HIGH POINT, N.C., Jan. 20, 2010 ? Dr. Deborah Danzis, associate professor of psychology at High Point University, recently published an article in the December 2009 “Journal of Managerial Psychology.”
The article, titled “Effects of Helper Sex, Recipient Attractiveness, and Recipient Femininity on Helping Behavior in Organizations,” details influences on helping and altruistic behaviors in work organizations, and indicates that when one is deciding whether or not to help a female coworker, a variety of factors affect the decision.
“We found that people responded differently to a coworker needing helping, depending on the extent to which that coworker was physically attractive and traditionally feminine,” Danzis explains. “Participants were put in a situation in which they had the choice about whether or not to help a female acquaintance on a joint task, and the researchers systematically varied the female?s attractiveness or femininity.”
Danzis says she and her co-author ? Dr. Eugene Stone-Romero, a professor from the University of Texas at San Antonio ? found that male participants helped at similar rates, regardless of the coworker?s attractiveness or femininity, possibly due to social expectations about social roles or chivalry norms. But female participants responded very differently to attractiveness and femininity, providing much less help to some attractive and highly feminine women.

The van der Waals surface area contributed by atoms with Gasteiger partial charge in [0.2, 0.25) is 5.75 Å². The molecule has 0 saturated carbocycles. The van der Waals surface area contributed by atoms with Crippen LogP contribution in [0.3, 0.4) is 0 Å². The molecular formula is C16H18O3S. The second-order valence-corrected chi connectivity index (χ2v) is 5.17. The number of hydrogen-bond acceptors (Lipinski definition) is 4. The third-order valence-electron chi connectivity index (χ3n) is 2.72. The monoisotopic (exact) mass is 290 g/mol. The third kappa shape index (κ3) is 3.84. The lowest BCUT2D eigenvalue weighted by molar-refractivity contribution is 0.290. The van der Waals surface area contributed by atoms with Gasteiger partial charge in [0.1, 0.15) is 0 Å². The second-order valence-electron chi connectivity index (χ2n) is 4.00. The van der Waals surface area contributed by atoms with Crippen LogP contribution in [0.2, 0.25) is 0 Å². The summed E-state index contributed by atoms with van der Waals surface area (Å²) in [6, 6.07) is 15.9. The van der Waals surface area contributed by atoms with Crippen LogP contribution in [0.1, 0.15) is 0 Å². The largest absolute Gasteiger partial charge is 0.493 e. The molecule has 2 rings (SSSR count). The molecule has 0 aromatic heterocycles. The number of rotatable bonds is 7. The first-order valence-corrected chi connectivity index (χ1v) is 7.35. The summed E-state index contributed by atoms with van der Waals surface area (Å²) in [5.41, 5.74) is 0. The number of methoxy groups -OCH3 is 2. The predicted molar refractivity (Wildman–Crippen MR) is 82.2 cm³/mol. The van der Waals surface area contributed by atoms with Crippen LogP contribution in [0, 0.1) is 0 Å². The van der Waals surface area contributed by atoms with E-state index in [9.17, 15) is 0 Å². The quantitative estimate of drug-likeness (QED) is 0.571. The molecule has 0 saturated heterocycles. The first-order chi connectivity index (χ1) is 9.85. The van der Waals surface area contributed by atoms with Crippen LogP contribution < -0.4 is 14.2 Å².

“Previous research has suggested that people have a general bias toward helping attractive women, but this research suggests that under certain circumstances, being attractive may actually be detrimental and result in others being less likely to help,” Danzis says. “It is very important to understand behaviors such as helping in work organizations, because companies? effectiveness often depends on cooperation between coworkers to complete the mission of the organization. ? Understanding when these helping behaviors are and are not likely to happen assists employers in figuring out how to encourage and support these behaviors, to the benefit of both the company and the employers involved.”
At High Point University, every student receives an extraordinary education in an inspiring environment with caring people. HPU, located in the Piedmont Triad region of North Carolina, is a liberal arts institution with 3,700 undergraduate and graduate students from 50 countries and 44 states at campuses in High Point and Winston-Salem. It is ranked by US News and World Report No. 5 among comprehensive universities in the South and No. 1 in its category among up-and-coming schools. Forbes.com ranks HPU in the top 6 percent among “America’s Best Colleges.” HPU was included in The Chronicle of Higher Education’s “Great Colleges to Work For” 2009 listings. The university offers 68 undergraduate majors, 40 undergraduate minors and seven graduate degree programs. It is accredited by the Commission of Colleges of the Southern Association of Colleges and Schools, and is a member of the NCAA, Division I and the Big South Conference. Visit High Point University on the Web at www.highpoint.edu or on Twitter at @HighPointU.
Chris DudleyVice President for Administration336firstname.lastname@example.org